We are of the view the record discloses that a material issue of fact exists. Under the doctrine of last clear chance it was the duty of the driver, seeing Mrs. Jack's danger, or being so situated that she should have seen it, to do all in her power to avoid injuring Mrs. Jack. (Branson v. Northern Pacific Ry. Co., 55 Idaho 220, 41 P.2d 629.) At what distance should the driver of the car, under the circumstances then existing, have seen Mrs. Jack? Was the car being driven at a speed greater than was reasonable and prudent under the conditions, having regard to the actual and potention hazards then existing? Should respondent driver have turned her vehicle or applied her brakes or sounded her horn in time to avoid the accident, and did she act as a reasonable prudent person would have done under like circumstances? These were questions for the jury.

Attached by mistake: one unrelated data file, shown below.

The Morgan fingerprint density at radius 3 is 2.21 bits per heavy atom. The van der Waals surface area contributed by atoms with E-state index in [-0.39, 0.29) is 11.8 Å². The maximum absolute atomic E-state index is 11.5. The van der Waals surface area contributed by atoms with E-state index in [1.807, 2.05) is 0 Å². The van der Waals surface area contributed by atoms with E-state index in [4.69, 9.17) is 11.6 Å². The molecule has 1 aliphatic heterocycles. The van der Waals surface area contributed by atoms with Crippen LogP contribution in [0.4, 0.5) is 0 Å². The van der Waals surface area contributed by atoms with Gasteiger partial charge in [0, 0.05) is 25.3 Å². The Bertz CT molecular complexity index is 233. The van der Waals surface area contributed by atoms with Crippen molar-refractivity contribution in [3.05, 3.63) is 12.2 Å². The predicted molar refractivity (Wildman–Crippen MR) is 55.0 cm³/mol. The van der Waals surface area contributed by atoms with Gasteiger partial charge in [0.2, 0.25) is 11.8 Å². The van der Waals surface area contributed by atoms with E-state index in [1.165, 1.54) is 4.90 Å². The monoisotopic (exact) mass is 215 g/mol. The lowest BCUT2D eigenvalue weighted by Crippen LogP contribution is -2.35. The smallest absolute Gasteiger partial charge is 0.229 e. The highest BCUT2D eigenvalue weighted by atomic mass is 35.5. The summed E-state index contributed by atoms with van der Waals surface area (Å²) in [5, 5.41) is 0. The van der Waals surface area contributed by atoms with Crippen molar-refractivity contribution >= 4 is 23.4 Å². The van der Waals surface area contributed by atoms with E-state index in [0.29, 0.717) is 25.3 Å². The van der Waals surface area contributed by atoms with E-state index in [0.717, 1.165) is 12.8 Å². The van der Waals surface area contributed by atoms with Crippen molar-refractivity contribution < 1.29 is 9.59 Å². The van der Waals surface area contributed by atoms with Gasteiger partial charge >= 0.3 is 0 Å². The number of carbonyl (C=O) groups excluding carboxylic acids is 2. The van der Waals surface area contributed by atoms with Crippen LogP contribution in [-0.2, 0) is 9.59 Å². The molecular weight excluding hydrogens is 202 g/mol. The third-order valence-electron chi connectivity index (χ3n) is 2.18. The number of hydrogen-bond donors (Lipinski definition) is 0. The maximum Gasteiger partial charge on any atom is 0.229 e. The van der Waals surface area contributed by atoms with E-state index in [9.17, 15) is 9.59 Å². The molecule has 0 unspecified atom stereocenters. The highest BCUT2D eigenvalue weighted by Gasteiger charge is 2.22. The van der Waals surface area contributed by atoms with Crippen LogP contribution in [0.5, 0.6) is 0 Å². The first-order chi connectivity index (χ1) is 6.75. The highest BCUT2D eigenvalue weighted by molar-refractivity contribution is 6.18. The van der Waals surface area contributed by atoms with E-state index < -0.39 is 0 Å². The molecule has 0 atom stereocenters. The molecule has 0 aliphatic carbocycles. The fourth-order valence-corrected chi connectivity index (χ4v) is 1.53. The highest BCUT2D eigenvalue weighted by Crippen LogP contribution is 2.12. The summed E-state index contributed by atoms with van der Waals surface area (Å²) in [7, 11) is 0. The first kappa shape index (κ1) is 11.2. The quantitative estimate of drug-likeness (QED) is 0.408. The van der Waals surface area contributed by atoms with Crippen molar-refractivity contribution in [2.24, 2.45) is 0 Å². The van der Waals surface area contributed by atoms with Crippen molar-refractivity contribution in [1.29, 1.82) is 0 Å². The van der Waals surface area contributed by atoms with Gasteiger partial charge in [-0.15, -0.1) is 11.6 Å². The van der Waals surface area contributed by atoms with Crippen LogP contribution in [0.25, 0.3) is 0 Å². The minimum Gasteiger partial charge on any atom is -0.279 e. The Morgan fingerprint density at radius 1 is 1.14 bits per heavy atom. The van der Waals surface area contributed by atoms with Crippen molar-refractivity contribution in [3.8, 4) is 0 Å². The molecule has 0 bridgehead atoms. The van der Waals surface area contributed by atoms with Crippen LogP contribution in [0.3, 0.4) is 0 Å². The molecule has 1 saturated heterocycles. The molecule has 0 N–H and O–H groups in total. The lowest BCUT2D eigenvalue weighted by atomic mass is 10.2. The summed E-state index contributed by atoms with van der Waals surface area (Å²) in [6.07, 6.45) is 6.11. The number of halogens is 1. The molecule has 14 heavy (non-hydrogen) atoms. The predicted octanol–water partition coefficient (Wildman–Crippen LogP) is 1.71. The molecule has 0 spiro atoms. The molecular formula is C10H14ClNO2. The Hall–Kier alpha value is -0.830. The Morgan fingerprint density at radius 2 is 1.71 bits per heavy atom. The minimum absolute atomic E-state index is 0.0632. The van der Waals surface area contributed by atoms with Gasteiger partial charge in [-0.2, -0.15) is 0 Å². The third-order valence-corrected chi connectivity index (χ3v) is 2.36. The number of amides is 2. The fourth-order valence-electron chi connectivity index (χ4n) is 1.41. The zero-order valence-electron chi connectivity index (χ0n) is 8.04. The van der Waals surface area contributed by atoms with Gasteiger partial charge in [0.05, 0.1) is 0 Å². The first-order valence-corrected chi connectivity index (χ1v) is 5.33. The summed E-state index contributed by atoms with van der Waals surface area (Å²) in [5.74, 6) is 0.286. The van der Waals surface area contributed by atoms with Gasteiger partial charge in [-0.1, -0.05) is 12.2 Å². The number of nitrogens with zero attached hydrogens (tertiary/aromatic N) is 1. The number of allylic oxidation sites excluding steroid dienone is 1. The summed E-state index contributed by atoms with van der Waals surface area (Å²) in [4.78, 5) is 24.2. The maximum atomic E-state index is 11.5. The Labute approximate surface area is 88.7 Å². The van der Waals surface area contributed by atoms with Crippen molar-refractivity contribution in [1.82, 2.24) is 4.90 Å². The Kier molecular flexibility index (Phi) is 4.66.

Although from the record a court or jury may conclude that there was negligence on the part of Mrs. Jack, it does not show a course of conduct on her part which would be considered so palpably opposed to the dictates of common prudence that it can be said without hesitation or doubt that no careful person would have been guilty of it, or that such conduct would constitute negligence per se.

It is our view that the facts as shown by the record are such that reasonable men might reach different conclusions therefrom. The question as to whether respondent driver had a last clear chance to avoid the accident should properly be submitted to the jury.

We therefore conclude that the trial court erred in granting the motion for summary judgment and said judgment is hereby reversed. The cause is remanded for further proceedings and trial consonant herewith. Costs to appellant.

SMITH, C. J., McQUADE and McFADDEN, JJ., and RASMUSSEN, D. J., concur.